Out of Order:  An Introduction to Philosophy via Columbia’s Core Curriculum.

What are Individuals and Why do they Matter? Taking Liberalism to Logical and Illogical Limits

The Larger Significance of Holism,” Companion to Davidson, ed. E. LePore and K. Ludwig, Wiley-Blackwell, forthcoming


Selected Publications

The Bounds of Agency: An Essay in Revisionary Metaphysics, Princeton University Press, 1998 (still available as an e-book through Princeton University Press).

The Metaphysics and Ethics of Relativism, Harvard University Press, 2013.

“Anti-Realism and Relativism,” volume on realism in Italian ed. by DeCaro and Ferraris, Einaudi, 2012.

“How to Formulate Relativism,” Meaning, Knowledge and Mind: Themes in the Philosophy of Crispin Wright, ed. A. Coliva, Oxford University Press, 2012.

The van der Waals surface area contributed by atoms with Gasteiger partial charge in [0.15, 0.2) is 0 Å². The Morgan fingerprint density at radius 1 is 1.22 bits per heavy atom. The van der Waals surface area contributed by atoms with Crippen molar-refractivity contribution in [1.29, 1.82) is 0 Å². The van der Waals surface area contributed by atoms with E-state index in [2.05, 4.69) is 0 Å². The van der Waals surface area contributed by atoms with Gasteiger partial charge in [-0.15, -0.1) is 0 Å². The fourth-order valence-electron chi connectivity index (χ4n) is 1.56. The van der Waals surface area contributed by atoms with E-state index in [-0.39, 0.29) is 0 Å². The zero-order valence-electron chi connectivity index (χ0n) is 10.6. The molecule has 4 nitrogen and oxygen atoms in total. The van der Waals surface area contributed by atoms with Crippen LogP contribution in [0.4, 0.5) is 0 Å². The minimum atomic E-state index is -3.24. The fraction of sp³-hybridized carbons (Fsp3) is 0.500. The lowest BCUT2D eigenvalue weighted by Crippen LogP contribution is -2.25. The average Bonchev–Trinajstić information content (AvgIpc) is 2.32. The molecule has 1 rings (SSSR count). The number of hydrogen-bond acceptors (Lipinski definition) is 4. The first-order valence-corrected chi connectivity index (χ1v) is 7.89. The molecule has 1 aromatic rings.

“Does Rationality Enforce Identity?”, Self and Self-Knowledge, ed. A. Coliva, Oxford University Press, 2012.

“Self-Evaluation and the Ends of Existence,” Self-Evaluation: Affective and Social Grounds of Intentionality, eds. Kontzelman Ziv, Lehrer and Schmid, Springer, 2011.

“Relativism Requires Alternatives, Not Disagreement or Relative Truth,” Blackwell Companion to Relativism, ed. S. Hales, Blackwell, 2010.

“Why Scientific Realism may not Refute Relativism,” Naturalism in Question, ed. M. deCaro and D. MacArthur, Columbia University Press, 2010.

“Personal Identity and Choice,” Personal Identity and Fractured Selves, ed. D. Mathews et al, Johns Hopkins University Press, 2009.

“Personal Identity and Choice,” Personal Identity and Fractured Selves, ed. D. Mathews et al, Johns Hopkins University Press, 2009.

“Did Williams Find the Truth in Relativism?”, Reading Williams, ed. D. Callcut, Rougledge, 2008.

“Why do Individuals Matter?,” Daedalus, Special Issue on Identity, 2006.

“On Anti-Representationalism,” Protosociology, 2006.